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Cold expected to reduce fruit buds, delay crop planting

By The Associated Press

This article was published April 7, 2014 at 7:18 a.m.

LONOKE — Recent subfreezing temperatures in Arkansas are likely to hurt fruit trees, and recent rains are likely to put crop planting on hold for at least a week in some areas, University of Arkansas System Division of Agriculture extension agents say.

Neal Mays, extension agent in far northwest Arkansas' Benton County, noted that his region — known producing apples in addition to peaches and blackberries — endured brutally cold weather, including several nights when temperatures hovered at or below zero degrees.

"For fruit crops, we will soon see how much bud injury has occurred, but the extreme cold weather very likely killed a percentage of fruit buds, which will affect yields," he said.

Fields were left soaked after hail and rain moved through the area Thursday night and Friday morning, though the moisture is helping fill water supplies for livestock and with grass growth in northern Arkansas.

"The frequent showers we have been experiencing are a blessing in cattle country," said Mike McClintock, extension agent in Boone County extension agent. "The grass is starting to grow and the ponds are full — we are happy."

But the wet weather could delay planting of many crops in some parts of the state, including in the Jonesboro area. Local extension economist Scott Stiles noted that the weather is expected to remain chilly, with temperature lows in the 40s.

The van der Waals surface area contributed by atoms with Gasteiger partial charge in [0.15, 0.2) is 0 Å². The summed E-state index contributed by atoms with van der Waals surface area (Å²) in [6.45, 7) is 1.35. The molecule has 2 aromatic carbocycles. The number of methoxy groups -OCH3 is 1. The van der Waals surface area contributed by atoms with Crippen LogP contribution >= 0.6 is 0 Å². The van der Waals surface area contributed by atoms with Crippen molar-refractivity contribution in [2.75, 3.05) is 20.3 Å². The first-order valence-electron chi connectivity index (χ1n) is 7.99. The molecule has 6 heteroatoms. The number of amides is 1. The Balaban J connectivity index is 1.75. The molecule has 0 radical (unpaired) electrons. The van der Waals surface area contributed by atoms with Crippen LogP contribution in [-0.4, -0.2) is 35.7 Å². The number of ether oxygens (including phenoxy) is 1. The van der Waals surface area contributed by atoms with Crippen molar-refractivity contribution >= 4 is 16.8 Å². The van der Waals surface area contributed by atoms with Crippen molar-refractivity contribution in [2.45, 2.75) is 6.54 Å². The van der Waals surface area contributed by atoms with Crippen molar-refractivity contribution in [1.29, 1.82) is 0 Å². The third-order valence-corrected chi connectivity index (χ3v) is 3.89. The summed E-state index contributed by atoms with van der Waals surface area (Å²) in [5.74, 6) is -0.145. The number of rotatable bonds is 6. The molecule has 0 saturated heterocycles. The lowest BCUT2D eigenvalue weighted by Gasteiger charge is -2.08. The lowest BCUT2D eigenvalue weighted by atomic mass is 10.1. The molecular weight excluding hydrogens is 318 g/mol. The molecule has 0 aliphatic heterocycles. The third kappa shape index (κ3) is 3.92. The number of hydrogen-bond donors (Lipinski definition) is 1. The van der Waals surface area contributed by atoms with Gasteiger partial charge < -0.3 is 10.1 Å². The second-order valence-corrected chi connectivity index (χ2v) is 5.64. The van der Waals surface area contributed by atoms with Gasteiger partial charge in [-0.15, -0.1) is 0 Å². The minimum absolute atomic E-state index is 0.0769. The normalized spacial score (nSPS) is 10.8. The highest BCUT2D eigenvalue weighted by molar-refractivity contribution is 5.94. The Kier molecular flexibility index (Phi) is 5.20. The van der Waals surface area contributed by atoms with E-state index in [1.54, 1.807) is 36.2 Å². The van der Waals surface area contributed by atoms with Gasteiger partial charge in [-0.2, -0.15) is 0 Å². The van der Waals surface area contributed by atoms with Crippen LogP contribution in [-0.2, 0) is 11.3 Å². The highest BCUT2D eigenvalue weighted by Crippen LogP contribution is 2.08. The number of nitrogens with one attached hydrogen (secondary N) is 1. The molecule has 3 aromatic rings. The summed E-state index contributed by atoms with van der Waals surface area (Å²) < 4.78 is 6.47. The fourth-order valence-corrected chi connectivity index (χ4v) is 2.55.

"Looks like planting will be on hold for maybe a week, at least in this area," he said.

In Phillips County, in eastern Arkansas, rice and soybean planting has begun, according to extension agent Robert Goodson. But he noted that it's still early in planting season, and producers have "plenty of time yet."

Farther south, Calhoun County extension agent Jaret Rushing said other weather factors are causing planting delays.

"The wet weather down here hasn't been as big of a factor as the frost. Many people are behind on getting their potatoes, onions and other winter crops in the ground because the bitter cold spells we had up until two weeks ago kept killing back the forages."

Prairie County extension staff chairman Brent Griffin said central Arkansas farmers who planted rice early are starting to see some of the crop break through the soil.

"I stopped and looked at couple rice fields," Griffin said, "and they have sprouted."

"When the fields do dry out, it'll be 'Katie, bar the door'," Griffin said. "Farmers are watching recent spikes in commodity prices to take advantage of covering production costs."

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